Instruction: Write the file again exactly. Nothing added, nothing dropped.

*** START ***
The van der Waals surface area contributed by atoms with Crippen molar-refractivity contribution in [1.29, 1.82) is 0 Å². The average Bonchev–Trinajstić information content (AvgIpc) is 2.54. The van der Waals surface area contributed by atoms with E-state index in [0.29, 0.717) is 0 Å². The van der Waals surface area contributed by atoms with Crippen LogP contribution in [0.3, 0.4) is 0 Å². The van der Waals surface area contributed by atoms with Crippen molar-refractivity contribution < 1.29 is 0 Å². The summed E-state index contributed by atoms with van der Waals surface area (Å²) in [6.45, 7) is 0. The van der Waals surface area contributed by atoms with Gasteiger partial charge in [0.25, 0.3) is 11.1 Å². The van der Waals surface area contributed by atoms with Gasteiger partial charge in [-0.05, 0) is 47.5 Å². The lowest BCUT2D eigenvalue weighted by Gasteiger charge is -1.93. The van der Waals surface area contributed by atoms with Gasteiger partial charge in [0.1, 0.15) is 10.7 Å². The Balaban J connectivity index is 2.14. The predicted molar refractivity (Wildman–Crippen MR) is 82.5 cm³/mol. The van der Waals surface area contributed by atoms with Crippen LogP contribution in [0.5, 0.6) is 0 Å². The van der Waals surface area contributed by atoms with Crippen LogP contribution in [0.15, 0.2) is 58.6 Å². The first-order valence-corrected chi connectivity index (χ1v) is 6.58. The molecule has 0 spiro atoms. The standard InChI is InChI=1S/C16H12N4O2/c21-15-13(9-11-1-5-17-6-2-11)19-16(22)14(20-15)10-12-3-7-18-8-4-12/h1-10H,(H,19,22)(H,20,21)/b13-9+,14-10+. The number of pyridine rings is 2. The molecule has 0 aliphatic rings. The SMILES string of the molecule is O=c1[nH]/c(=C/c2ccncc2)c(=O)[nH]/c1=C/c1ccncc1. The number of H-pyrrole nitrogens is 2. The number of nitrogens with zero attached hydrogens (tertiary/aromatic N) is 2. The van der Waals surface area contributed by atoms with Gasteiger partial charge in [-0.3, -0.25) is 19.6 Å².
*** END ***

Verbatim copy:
The van der Waals surface area contributed by atoms with Crippen molar-refractivity contribution in [1.29, 1.82) is 0 Å². The average Bonchev–Trinajstić information content (AvgIpc) is 2.54. The van der Waals surface area contributed by atoms with E-state index in [0.29, 0.717) is 0 Å². The van der Waals surface area contributed by atoms with Crippen LogP contribution in [0.3, 0.4) is 0 Å². The van der Waals surface area contributed by atoms with Crippen molar-refractivity contribution < 1.29 is 0 Å². The summed E-state index contributed by atoms with van der Waals surface area (Å²) in [6.45, 7) is 0. The van der Waals surface area contributed by atoms with Gasteiger partial charge in [0.25, 0.3) is 11.1 Å². The van der Waals surface area contributed by atoms with Gasteiger partial charge in [-0.05, 0) is 47.5 Å². The lowest BCUT2D eigenvalue weighted by Gasteiger charge is -1.93. The van der Waals surface area contributed by atoms with Gasteiger partial charge in [0.1, 0.15) is 10.7 Å². The Balaban J connectivity index is 2.14. The predicted molar refractivity (Wildman–Crippen MR) is 82.5 cm³/mol. The van der Waals surface area contributed by atoms with Crippen LogP contribution in [0.5, 0.6) is 0 Å². The van der Waals surface area contributed by atoms with Crippen LogP contribution in [0.15, 0.2) is 58.6 Å². The first-order valence-corrected chi connectivity index (χ1v) is 6.58. The molecule has 0 spiro atoms. The standard InChI is InChI=1S/C16H12N4O2/c21-15-13(9-11-1-5-17-6-2-11)19-16(22)14(20-15)10-12-3-7-18-8-4-12/h1-10H,(H,19,22)(H,20,21)/b13-9+,14-10+. The number of pyridine rings is 2. The molecule has 0 aliphatic rings. The SMILES string of the molecule is O=c1[nH]/c(=C/c2ccncc2)c(=O)[nH]/c1=C/c1ccncc1. The number of H-pyrrole nitrogens is 2. The number of nitrogens with zero attached hydrogens (tertiary/aromatic N) is 2. The van der Waals surface area contributed by atoms with Gasteiger partial charge in [-0.3, -0.25) is 19.6 Å².